Yvette Montoya, 35, has been making "concoctions" since she was a little girl, grinding up berries and making "soups" with leaves, petals, and water. There were no recipes or spellbooks; it was something that she'd been drawn to, as though something otherworldly was guiding her towards her destiny as a practicing bruja, or witch.
"I've always seen and felt things I couldn’t explain. Brujería is a calling," says Montoya. "Personally, I don't believe that it's something you should get into because of curiosity. If your ancestors and guides call you to it, then it's for you and you'll feel it."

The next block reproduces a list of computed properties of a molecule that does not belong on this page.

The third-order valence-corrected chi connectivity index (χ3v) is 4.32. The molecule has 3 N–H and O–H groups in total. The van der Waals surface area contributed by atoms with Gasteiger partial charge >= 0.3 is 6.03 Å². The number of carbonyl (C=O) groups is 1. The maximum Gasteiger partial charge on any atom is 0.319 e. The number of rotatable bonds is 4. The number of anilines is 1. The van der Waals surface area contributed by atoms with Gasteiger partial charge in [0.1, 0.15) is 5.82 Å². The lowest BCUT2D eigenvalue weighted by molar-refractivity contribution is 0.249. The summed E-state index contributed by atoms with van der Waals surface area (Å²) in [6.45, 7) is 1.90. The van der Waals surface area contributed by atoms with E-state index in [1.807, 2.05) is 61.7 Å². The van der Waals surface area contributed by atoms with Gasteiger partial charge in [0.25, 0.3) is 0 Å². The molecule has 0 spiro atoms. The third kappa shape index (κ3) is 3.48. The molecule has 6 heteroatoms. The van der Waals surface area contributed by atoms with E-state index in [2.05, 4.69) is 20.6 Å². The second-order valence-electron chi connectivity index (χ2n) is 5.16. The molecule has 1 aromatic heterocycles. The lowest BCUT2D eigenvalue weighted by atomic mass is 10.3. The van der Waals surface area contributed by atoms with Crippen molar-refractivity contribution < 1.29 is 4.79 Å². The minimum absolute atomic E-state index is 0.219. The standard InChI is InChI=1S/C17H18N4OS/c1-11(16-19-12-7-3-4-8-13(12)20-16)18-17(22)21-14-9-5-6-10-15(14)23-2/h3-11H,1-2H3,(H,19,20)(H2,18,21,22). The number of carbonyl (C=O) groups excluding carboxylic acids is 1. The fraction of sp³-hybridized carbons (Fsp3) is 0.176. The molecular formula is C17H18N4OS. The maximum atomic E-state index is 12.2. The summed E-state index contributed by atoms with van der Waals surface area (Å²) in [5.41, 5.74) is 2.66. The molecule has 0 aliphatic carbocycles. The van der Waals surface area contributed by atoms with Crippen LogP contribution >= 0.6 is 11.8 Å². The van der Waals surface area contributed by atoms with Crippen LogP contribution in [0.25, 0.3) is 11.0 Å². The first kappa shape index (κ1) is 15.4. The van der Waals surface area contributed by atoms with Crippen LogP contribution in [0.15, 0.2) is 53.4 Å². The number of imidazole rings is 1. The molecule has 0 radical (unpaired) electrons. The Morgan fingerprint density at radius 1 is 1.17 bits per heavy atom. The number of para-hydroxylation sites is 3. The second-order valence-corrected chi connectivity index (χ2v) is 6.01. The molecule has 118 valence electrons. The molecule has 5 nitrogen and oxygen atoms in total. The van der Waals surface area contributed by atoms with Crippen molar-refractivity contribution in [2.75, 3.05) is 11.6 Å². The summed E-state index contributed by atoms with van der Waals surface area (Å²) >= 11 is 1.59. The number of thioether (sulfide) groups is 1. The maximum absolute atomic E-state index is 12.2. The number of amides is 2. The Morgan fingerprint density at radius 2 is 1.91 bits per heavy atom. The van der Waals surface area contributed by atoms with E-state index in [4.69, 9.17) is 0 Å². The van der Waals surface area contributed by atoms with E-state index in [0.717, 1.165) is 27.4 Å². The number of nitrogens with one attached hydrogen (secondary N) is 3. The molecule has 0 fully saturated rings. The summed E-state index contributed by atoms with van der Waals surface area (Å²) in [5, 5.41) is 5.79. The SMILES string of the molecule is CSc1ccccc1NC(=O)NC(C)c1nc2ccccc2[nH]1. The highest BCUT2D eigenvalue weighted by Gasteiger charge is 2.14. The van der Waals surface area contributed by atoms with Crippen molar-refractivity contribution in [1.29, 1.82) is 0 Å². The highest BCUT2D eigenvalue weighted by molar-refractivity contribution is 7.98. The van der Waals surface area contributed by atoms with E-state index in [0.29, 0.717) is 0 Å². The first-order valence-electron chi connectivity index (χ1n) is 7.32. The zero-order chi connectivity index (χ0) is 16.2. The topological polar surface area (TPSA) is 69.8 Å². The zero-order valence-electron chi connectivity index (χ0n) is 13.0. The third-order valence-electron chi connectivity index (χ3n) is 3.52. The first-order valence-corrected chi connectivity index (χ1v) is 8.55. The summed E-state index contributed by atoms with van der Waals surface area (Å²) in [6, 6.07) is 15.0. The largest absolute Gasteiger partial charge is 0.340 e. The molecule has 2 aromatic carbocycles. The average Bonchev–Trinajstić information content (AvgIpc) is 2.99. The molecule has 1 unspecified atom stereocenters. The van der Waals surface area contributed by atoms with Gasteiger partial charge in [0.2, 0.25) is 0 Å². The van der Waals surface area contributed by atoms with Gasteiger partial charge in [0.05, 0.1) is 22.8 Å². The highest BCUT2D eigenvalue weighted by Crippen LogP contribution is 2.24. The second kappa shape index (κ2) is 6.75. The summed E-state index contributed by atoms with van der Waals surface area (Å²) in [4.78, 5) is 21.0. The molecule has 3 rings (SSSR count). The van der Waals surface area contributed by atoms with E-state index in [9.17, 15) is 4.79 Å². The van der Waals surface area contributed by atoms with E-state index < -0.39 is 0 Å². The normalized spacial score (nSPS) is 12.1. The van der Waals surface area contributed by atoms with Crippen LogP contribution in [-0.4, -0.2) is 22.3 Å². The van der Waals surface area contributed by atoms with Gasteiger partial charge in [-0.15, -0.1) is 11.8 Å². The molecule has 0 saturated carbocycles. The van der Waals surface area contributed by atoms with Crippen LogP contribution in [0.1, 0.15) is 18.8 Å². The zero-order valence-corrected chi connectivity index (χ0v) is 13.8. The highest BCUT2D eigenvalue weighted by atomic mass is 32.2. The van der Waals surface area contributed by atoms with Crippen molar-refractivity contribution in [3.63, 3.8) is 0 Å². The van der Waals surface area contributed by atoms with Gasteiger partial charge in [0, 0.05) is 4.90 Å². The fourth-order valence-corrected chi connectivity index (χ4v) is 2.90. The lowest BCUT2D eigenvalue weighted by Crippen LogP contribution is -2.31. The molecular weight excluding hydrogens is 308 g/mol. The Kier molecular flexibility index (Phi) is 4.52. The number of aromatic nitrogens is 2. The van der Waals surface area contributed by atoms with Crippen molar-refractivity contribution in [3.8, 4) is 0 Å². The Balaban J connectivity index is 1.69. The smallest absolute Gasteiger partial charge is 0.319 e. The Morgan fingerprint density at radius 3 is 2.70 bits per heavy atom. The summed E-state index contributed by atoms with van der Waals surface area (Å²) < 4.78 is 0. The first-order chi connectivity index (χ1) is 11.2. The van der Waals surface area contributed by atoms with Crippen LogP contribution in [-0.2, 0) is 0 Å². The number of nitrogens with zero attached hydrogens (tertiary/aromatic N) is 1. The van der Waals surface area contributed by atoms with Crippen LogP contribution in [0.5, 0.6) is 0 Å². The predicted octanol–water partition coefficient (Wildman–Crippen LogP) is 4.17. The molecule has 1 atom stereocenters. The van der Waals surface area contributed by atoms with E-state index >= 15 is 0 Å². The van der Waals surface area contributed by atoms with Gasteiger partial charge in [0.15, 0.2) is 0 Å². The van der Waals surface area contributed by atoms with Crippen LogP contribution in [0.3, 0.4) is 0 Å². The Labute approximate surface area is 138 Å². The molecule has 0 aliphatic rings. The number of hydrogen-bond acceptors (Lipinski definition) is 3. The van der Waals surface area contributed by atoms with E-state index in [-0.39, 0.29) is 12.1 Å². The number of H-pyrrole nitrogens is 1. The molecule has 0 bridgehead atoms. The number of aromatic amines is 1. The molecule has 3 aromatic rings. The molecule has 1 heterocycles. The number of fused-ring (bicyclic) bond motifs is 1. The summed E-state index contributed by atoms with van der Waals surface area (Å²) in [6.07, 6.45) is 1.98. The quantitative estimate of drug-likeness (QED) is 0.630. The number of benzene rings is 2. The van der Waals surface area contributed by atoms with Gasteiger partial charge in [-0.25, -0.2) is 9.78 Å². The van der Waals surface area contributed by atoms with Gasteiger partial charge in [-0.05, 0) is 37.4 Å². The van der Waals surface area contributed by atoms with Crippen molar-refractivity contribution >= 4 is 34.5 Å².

Brujería is used as an umbrella term for witchcraft based in indigenous Latin American and Afro Caribbean cultures, and describes anything from open practices like tarot and limpias (spiritual cleansings) to closed practices with faith-based traditions like Vodun, Santería, and Palo. The latter, which are often rooted in indigenous faiths, are not open to people outside of that particular culture to practice; you must have been born into or formally initiated into a closed practice in order to participate. (White sage smudging and the use of palo santo are two practices that are often appropriated.) Many brujxs typically use their magic as a form of healing and connection to their ancestors, often relying on spirit guides to assist in their practice.